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If you run a local business, event or organisation, you’ll know that footfall is your lifeblood.
And once you have a website to support your local endeavour, attracting traffic and turning it into visitors through your doors is a huge challenge.
Fortunately, you have a powerful tool at your disposal to help you – local SEO. Your website should be an extension of your brand, the online version that drives people to your bricks-and-mortar location.
Unlike many forms of local marketing, you remove the guesswork from who you are targeting. Local SEO is aimed at those who are looking for your product, service or offering, and in your area.
What is local SEO?
Every day, millions of us search online, and many of those searches are looking for something in a particular location or near to where we are.
When people look for a specific type of product or service, such as clothing, a plumber or tennis club, they often add a local term, such as a town name, into their query. Search engines understand this, and answer with local search results, often with a map and a selection of specific local listings.
Similarly, there are many queries where a search engine such as Google and Bing will interpret local intent, even if you haven’t specified one, and give answers based on your location – something that is more common as we search on our phones or wearable tech.
It’s not until you begin looking that you realise how prevalent these kinds of searches are.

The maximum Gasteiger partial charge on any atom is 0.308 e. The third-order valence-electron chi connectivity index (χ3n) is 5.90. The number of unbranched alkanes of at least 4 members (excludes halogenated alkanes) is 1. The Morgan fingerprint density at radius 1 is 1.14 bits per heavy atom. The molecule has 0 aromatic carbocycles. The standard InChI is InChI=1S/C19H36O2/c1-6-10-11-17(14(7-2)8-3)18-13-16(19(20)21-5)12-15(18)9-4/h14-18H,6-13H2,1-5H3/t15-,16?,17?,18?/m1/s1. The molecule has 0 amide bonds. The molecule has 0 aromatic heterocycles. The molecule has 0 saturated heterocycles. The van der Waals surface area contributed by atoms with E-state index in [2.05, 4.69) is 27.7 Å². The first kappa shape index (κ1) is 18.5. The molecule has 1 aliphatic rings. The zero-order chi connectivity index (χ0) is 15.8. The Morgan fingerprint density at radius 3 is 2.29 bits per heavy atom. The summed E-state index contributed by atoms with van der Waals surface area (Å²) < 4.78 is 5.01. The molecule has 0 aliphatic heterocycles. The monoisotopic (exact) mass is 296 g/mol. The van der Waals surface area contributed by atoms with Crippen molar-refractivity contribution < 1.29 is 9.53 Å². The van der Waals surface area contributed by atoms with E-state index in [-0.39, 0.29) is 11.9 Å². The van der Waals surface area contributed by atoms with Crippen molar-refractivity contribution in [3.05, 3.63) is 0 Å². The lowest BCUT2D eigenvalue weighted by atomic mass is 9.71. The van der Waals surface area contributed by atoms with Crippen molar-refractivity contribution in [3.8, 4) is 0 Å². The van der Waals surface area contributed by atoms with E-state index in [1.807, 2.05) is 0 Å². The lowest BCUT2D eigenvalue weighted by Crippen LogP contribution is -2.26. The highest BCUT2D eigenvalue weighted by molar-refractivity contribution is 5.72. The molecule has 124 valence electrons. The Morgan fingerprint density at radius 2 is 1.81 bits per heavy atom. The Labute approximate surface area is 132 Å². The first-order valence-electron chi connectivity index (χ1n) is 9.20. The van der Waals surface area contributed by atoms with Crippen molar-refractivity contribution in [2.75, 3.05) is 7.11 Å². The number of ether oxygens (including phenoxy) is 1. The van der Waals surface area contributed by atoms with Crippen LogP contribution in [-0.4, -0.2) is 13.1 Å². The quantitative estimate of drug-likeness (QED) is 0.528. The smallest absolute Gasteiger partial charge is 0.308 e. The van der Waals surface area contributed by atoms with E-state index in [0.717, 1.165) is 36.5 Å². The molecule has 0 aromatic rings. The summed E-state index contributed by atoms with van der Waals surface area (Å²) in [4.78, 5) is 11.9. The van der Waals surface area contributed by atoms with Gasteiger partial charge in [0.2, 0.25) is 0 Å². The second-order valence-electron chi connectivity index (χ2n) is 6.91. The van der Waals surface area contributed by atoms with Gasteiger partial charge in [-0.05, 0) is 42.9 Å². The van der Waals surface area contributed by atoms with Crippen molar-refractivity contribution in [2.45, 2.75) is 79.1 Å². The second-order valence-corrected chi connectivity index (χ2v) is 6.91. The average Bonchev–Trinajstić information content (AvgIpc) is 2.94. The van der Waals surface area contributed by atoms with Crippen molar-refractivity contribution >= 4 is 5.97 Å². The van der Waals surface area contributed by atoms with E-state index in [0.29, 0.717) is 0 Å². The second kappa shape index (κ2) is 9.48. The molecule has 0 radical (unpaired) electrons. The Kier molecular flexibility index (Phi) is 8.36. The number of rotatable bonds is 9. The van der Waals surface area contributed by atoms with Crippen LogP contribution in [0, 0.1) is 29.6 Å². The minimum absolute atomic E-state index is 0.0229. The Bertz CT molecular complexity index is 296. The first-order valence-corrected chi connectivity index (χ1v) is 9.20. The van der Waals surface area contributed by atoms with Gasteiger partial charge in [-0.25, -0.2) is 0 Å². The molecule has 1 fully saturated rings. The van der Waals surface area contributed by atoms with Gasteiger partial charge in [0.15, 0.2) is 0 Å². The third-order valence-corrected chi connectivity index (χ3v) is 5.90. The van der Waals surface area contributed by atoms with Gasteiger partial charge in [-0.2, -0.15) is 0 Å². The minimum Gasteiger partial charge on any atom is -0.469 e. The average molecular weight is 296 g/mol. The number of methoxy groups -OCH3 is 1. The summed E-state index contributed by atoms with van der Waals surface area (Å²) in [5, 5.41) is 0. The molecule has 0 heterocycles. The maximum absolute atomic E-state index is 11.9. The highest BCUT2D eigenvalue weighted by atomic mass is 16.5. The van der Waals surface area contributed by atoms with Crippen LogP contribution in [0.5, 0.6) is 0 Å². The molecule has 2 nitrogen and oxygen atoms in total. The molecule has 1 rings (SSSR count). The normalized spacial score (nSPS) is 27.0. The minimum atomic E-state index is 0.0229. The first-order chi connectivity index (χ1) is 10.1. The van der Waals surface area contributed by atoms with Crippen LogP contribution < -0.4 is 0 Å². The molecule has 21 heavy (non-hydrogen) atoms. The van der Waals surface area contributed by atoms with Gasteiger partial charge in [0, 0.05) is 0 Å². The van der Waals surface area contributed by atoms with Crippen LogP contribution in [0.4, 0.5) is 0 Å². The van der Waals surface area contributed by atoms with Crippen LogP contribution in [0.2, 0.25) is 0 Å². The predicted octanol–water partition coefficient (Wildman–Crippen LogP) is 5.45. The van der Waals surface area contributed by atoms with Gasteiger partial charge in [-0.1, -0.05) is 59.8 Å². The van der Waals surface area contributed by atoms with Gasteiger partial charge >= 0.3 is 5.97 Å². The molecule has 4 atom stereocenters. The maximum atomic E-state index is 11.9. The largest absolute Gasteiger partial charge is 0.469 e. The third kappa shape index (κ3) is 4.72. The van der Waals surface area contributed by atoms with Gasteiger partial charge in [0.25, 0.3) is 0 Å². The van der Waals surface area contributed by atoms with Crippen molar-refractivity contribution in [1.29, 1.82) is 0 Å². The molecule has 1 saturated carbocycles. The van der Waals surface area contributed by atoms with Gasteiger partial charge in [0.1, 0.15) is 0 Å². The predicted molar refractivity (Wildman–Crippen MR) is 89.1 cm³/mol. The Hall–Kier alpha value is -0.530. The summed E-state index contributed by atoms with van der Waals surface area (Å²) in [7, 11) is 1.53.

Put simply, local search engine optimisation (local SEO), is the tactic of making a site appear when someone performs one of these local searches. Its goal is to earn more traffic by appearing when potential customers search online for goods or services you provide.
For us, local SEO is about appealing when customers are searching for a local service, planning their next trip or appearing when they are in your area and suddenly realise they need what you offer.
How do I get started?
Just as with its big brother SEO, local SEO has many different elements to consider. These combine to determine local rankings.
The three main considerations Google makes are relevance, prominence and distance. How relevant is your business, how notable and how close?
When it comes to the many ways we can improve local SEO, the main tasks can be grouped into four main categories:
- Improve the on-page optimisation of your website for local search terms, feature local information (such as address and phone number), use semantic markup and create locally-focussed content
- Claim and optimise your Google My Business listing – this is how you get and manage your placement on Google Maps, as well as influencing local rankings
- Build citations on third-party websites, to help show you are an active business and make it easy for search engines to consistently see the correct name, address and phone number (known as your NAP)
- Earn reviews and mentions on other websites, to help provide legitimacy, add review ratings to your search results and get links
How do I learn more?
You don’t have to do this on your own; we’ve put together a huge guide to the whole process, guiding you through the changes to make to your site, how to claim your Google My Business listing, find citation opportunities, earn links and more.
And if that wasn’t enough, we’ve also got a handy downloadable cheat sheet which summaries the key points for you to work on.
Source: the UK domain